It does not appear to be of no use to propose the study of the systems of collective order in a society precisely through the moments in which it is moderately or momentaneously disordered, like in its parties and excesses, its nightlife, or in the always unforeseeable sphere of affections. To take affectivity as the axis for social analysis and research seems even to promise the solutions for many of the problems of burnout that have arisen regarding some of the key issues in the aesthetics and politics of our times, such as, for example, the issue of identity, a concept that has almost always been studied on a negative basis, i.e. as regards its conflicts. On the contrary, to consider affectivity to be a methodological axis for study would oblige us to study identity on a positive basis, in its enjoyable functioning. There is no doubt that our social and political thought is increasingly from the heart rather than from the traditional exercise of criticism, which has time and time again been neutralised by the institutions and bodies of political action and government.

And it is precisely from the emotional apprehension of social relations and the regulation of the perceptions (let us not forget that affectivity is an essential element in perception, as Bergson claimed on so many occasions), that the new cultural and entertainment industries derive their greater capacity for social transformation and their most important lucrative potential. It is no coincidence that these are exactly the same elements  where some of the most radical artistic practises of the avant-garde and neo avant-garde movements, particularly those based on the correspondence or comparison between “art and life” (and therefore also biopolitics in the fullest sense of this term) focussed the possibility of a critical and emancipating action against the impositions of the “conscience industries”. Therefore, we may claim that our days will witness the culmination of the appropriation by biopolitical production of some of the principles that used to oppose the former systems of economic and political domination a few decades ago. Nowadays, contrary to the mechanisms that characterised industrial production in the past, the mechanisms of today’s biopolitical production are nor only related but they fully coincide with those that are based on the expression of difference and diversity, freedom and singularity (the characteristics of young fashion, for example), ecology or solidarity.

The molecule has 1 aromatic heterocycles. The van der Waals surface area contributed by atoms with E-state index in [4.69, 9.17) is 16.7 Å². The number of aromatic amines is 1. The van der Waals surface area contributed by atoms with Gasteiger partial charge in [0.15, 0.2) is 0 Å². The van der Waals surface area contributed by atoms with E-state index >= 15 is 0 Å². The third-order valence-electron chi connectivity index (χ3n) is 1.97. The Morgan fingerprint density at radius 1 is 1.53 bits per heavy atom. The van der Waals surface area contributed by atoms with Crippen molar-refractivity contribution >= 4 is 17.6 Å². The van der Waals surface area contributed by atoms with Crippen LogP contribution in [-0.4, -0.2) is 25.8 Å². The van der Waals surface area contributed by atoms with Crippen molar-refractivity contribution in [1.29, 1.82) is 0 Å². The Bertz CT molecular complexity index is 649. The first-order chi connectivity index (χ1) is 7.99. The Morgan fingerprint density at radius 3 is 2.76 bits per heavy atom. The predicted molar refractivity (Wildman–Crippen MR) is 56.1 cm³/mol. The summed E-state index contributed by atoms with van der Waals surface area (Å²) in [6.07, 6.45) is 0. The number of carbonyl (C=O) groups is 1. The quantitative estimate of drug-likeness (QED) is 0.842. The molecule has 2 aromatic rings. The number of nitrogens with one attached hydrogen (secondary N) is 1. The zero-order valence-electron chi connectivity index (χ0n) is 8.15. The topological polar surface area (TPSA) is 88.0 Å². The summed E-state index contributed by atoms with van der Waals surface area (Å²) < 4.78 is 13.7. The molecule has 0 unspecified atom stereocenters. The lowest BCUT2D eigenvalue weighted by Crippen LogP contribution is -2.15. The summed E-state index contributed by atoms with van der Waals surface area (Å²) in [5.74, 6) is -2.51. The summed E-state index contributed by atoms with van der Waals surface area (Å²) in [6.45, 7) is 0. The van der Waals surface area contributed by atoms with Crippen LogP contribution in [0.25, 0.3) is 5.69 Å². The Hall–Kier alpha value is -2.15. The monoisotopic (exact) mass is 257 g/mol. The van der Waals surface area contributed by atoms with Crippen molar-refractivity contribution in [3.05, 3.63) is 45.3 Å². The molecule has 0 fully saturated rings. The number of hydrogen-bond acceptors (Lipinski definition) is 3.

Therefore, the deployment and globalisation of certain ways of living are not carried out from an ideological or evaluative structuring (which although still active, is hardly effective), but rather by extending dynamics and habits of action that become particularly intense in the spheres in which, like the culture of leisure and entertainment, are unquestionably more useful in extracting a surplus from life, by touching on the most non-renounceable and permeable aspects of the latter: emotions, affectivity, enjoyment, happiness, fun, etc. Thus one may be against the particular interests and inequalities that go along with today’s system of production, but it is almost inevitable to be more or less involuntarily condescending with the practices in which the entire biopolitical system becomes stronger, because they have precisely been mingled with those of life itself.